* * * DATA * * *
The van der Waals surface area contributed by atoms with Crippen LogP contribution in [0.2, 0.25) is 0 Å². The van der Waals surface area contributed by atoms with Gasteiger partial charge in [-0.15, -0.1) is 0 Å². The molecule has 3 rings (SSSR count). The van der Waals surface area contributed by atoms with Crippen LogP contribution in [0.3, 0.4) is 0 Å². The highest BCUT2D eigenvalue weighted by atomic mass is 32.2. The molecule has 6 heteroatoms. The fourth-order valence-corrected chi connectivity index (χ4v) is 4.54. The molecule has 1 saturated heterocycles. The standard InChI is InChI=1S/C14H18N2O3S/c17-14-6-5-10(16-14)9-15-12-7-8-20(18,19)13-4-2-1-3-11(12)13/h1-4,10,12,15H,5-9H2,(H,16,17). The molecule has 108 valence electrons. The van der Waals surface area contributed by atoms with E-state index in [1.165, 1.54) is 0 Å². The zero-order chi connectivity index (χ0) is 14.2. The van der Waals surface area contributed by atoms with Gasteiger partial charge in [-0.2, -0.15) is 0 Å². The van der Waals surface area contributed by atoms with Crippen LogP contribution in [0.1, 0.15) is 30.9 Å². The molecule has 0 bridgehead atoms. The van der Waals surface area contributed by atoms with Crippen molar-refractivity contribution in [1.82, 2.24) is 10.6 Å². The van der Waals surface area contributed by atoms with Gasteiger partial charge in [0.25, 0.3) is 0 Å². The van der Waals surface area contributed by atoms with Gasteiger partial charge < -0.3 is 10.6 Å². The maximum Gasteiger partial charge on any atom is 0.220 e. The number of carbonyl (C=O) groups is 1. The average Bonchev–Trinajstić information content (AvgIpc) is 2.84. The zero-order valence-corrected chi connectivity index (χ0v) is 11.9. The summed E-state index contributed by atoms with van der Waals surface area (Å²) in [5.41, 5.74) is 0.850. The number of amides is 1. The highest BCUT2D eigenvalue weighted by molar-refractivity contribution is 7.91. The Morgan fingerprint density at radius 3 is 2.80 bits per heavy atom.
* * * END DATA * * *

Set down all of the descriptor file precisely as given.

The van der Waals surface area contributed by atoms with Crippen LogP contribution in [0.2, 0.25) is 0 Å². The van der Waals surface area contributed by atoms with Gasteiger partial charge in [-0.15, -0.1) is 0 Å². The molecule has 3 rings (SSSR count). The van der Waals surface area contributed by atoms with Crippen LogP contribution in [0.3, 0.4) is 0 Å². The highest BCUT2D eigenvalue weighted by atomic mass is 32.2. The molecule has 6 heteroatoms. The fourth-order valence-corrected chi connectivity index (χ4v) is 4.54. The molecule has 1 saturated heterocycles. The standard InChI is InChI=1S/C14H18N2O3S/c17-14-6-5-10(16-14)9-15-12-7-8-20(18,19)13-4-2-1-3-11(12)13/h1-4,10,12,15H,5-9H2,(H,16,17). The molecule has 108 valence electrons. The van der Waals surface area contributed by atoms with E-state index in [1.165, 1.54) is 0 Å². The zero-order chi connectivity index (χ0) is 14.2. The van der Waals surface area contributed by atoms with Gasteiger partial charge in [-0.2, -0.15) is 0 Å². The van der Waals surface area contributed by atoms with Crippen LogP contribution in [0.1, 0.15) is 30.9 Å². The molecule has 0 bridgehead atoms. The van der Waals surface area contributed by atoms with Crippen molar-refractivity contribution in [1.82, 2.24) is 10.6 Å². The van der Waals surface area contributed by atoms with Gasteiger partial charge in [0.25, 0.3) is 0 Å². The van der Waals surface area contributed by atoms with Gasteiger partial charge < -0.3 is 10.6 Å². The maximum Gasteiger partial charge on any atom is 0.220 e. The number of carbonyl (C=O) groups is 1. The average Bonchev–Trinajstić information content (AvgIpc) is 2.84. The zero-order valence-corrected chi connectivity index (χ0v) is 11.9. The summed E-state index contributed by atoms with van der Waals surface area (Å²) in [5.41, 5.74) is 0.850. The number of amides is 1. The highest BCUT2D eigenvalue weighted by molar-refractivity contribution is 7.91. The Morgan fingerprint density at radius 3 is 2.80 bits per heavy atom.